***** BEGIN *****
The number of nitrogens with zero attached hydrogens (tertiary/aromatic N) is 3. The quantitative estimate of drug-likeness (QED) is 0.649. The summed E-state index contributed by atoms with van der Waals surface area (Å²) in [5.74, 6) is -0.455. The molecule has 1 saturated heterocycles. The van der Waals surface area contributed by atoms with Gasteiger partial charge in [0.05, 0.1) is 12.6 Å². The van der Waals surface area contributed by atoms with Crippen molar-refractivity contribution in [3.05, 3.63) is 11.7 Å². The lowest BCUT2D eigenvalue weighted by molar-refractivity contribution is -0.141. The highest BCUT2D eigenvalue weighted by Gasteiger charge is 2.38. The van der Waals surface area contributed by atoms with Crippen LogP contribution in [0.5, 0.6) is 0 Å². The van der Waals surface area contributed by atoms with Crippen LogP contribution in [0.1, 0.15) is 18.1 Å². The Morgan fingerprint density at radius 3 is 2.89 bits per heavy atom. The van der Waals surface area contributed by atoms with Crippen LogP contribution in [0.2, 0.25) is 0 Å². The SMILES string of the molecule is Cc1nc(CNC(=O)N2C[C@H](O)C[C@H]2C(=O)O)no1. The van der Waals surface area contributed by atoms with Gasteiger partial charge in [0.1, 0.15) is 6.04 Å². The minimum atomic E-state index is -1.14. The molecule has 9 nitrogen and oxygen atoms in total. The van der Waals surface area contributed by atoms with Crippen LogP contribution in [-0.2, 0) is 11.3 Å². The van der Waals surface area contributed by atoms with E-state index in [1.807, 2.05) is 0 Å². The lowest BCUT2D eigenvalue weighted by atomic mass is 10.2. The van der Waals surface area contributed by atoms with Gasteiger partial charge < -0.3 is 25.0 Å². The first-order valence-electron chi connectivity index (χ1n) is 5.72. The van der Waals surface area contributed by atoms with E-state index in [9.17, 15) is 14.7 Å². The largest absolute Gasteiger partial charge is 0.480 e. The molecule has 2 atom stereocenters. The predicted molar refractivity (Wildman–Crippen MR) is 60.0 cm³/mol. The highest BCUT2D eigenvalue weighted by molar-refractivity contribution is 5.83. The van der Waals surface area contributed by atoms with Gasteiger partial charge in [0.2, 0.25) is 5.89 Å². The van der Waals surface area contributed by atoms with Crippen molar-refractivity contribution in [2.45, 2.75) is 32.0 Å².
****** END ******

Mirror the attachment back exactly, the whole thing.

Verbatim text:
The number of nitrogens with zero attached hydrogens (tertiary/aromatic N) is 3. The quantitative estimate of drug-likeness (QED) is 0.649. The summed E-state index contributed by atoms with van der Waals surface area (Å²) in [5.74, 6) is -0.455. The molecule has 1 saturated heterocycles. The van der Waals surface area contributed by atoms with Gasteiger partial charge in [0.05, 0.1) is 12.6 Å². The van der Waals surface area contributed by atoms with Crippen molar-refractivity contribution in [3.05, 3.63) is 11.7 Å². The lowest BCUT2D eigenvalue weighted by molar-refractivity contribution is -0.141. The highest BCUT2D eigenvalue weighted by Gasteiger charge is 2.38. The van der Waals surface area contributed by atoms with Crippen LogP contribution in [0.5, 0.6) is 0 Å². The van der Waals surface area contributed by atoms with Crippen LogP contribution in [0.1, 0.15) is 18.1 Å². The Morgan fingerprint density at radius 3 is 2.89 bits per heavy atom. The van der Waals surface area contributed by atoms with Crippen LogP contribution in [0.2, 0.25) is 0 Å². The SMILES string of the molecule is Cc1nc(CNC(=O)N2C[C@H](O)C[C@H]2C(=O)O)no1. The van der Waals surface area contributed by atoms with Gasteiger partial charge in [0.1, 0.15) is 6.04 Å². The minimum atomic E-state index is -1.14. The molecule has 9 nitrogen and oxygen atoms in total. The van der Waals surface area contributed by atoms with Crippen LogP contribution in [-0.2, 0) is 11.3 Å². The van der Waals surface area contributed by atoms with E-state index in [1.807, 2.05) is 0 Å². The lowest BCUT2D eigenvalue weighted by atomic mass is 10.2. The van der Waals surface area contributed by atoms with Gasteiger partial charge < -0.3 is 25.0 Å². The first-order valence-electron chi connectivity index (χ1n) is 5.72. The van der Waals surface area contributed by atoms with E-state index in [9.17, 15) is 14.7 Å². The largest absolute Gasteiger partial charge is 0.480 e. The molecule has 2 atom stereocenters. The predicted molar refractivity (Wildman–Crippen MR) is 60.0 cm³/mol. The highest BCUT2D eigenvalue weighted by molar-refractivity contribution is 5.83. The van der Waals surface area contributed by atoms with Gasteiger partial charge in [0.2, 0.25) is 5.89 Å². The van der Waals surface area contributed by atoms with Crippen molar-refractivity contribution in [2.45, 2.75) is 32.0 Å².